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Dom Errichiello Transcript.pdf

Dominic "Dom" Errichiello, SSG, D-Day

Landing on Omaha beach, Normandy, on D-Day, June 7, 1944, firing in enemy pillboxes, fighting in the Battle of the Bulge and in the major offensive of Berlin, the teenage Dom Errichiello, of the US Army 1st Infantry Division, 18th Regiment was no stranger to courage.  He was rightfully awarded the Purple Heart, the Bronze Star, and the Silver Star for his service. In addition to receiving a Purple Heart, Dom retained his compassionate heart, despite the continuous combat and personal danger.

Born to Italian immigrants in Chicago on July 4th, 1925, Errichiello grew up in a small apartment with his parents and five sisters.  After graduating high school he attempted to enlist in the army, but his mother found out and successfully fought the draft board to have him removed, since Dom was her only son.  However, shortly thereafter he received draft papers and was sent to Camp Blanding, Florida for his basic training.  

Next, Errichiello was sent to South Hampton, England, where he prepared for the D-Day invasion, drilling on the LCIS’ [Landing Craft Infantry ship] of the warship, from which he would later be launched.  On the day of the invasion he landed with the fourth wave of troops on Omaha Beach.  He survived by hiding underneath the dead bodies of other GI’s floating in the water, as German’s fired on him from pillboxes above his position.  When support from the air force made it possible to storm the beach, he and his lieutenant scaled the cliffs lining the beach and cleared the pillboxes, by pulling off the vents on top and firing down inside.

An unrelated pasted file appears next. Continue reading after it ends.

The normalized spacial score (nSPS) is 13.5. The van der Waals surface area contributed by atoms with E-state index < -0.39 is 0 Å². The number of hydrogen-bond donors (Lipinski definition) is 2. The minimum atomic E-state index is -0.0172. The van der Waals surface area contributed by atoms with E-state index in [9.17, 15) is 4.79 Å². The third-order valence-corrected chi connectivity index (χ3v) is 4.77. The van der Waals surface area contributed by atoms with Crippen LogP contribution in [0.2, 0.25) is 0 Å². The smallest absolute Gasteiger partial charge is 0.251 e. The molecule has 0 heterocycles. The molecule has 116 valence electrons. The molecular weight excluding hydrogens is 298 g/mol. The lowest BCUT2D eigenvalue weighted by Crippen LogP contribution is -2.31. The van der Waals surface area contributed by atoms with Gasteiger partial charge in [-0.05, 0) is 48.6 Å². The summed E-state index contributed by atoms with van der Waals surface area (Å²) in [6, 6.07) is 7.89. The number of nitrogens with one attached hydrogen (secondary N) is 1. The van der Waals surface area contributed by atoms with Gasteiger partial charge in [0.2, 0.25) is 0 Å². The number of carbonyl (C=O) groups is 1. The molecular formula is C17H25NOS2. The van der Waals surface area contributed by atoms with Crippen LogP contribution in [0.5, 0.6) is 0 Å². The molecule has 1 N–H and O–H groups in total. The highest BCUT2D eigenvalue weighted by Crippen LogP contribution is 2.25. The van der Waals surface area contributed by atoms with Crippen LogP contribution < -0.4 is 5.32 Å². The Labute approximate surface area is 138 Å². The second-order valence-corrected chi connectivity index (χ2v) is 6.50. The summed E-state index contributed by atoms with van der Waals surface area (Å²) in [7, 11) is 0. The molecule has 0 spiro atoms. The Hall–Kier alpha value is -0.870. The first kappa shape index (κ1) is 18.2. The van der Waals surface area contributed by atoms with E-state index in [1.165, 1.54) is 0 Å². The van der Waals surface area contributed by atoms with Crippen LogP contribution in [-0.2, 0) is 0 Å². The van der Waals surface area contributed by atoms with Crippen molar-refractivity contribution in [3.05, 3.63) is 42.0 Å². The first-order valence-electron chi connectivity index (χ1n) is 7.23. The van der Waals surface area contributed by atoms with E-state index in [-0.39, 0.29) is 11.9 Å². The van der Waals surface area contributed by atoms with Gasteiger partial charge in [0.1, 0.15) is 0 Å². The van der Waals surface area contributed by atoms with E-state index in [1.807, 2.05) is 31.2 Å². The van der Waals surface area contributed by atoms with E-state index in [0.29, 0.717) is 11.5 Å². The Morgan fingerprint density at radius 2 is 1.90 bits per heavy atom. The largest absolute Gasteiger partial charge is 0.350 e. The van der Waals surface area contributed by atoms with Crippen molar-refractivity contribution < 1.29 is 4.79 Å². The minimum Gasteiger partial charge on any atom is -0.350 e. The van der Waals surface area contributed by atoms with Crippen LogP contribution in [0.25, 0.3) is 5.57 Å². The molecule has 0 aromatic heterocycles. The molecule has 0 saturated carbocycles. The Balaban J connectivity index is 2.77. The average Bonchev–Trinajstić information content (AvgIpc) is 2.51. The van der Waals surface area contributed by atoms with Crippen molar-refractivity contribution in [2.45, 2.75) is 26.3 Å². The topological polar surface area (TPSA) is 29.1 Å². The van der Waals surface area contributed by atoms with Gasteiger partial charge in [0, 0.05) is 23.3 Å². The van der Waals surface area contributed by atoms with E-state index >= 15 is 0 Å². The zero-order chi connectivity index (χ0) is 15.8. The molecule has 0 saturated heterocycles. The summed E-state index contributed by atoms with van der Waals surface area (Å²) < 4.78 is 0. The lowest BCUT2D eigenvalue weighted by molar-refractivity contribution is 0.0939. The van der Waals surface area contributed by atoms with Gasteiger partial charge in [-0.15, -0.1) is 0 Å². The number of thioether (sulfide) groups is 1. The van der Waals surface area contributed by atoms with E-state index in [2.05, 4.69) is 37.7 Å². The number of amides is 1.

For the next year, Errichiello fought his way through France, Belgium, the Netherlands, and finally into Germany. He and the 1st Division were active in securing newly liberated towns such as St. Lô or Cherbourg. This required a house-to-house searched to hunt down of individual German soldiers. Deep in the Ardennes Forest, he fought the brutal cold and snow.  He recalls wrapping his feet in newspapers and K-ration wrappers in order to keep his feet warm in his hole-ridden boots.  At the Battle of the Bulge, he and eight other men were captured by German troops.  Only he and one other man were able to escape and make it back behind American lines.  

When he returned home after the war, he attended college and got his bachelor’s degree from Chicago Tech College, and later his master’s degree.  He went to work for Motorola for forty-nine years, working his way up to chief engineer and obtaining fifty-five patents to his name.  He is the proud father of four girls and one boy all of whom he encouraged to pursue a higher education.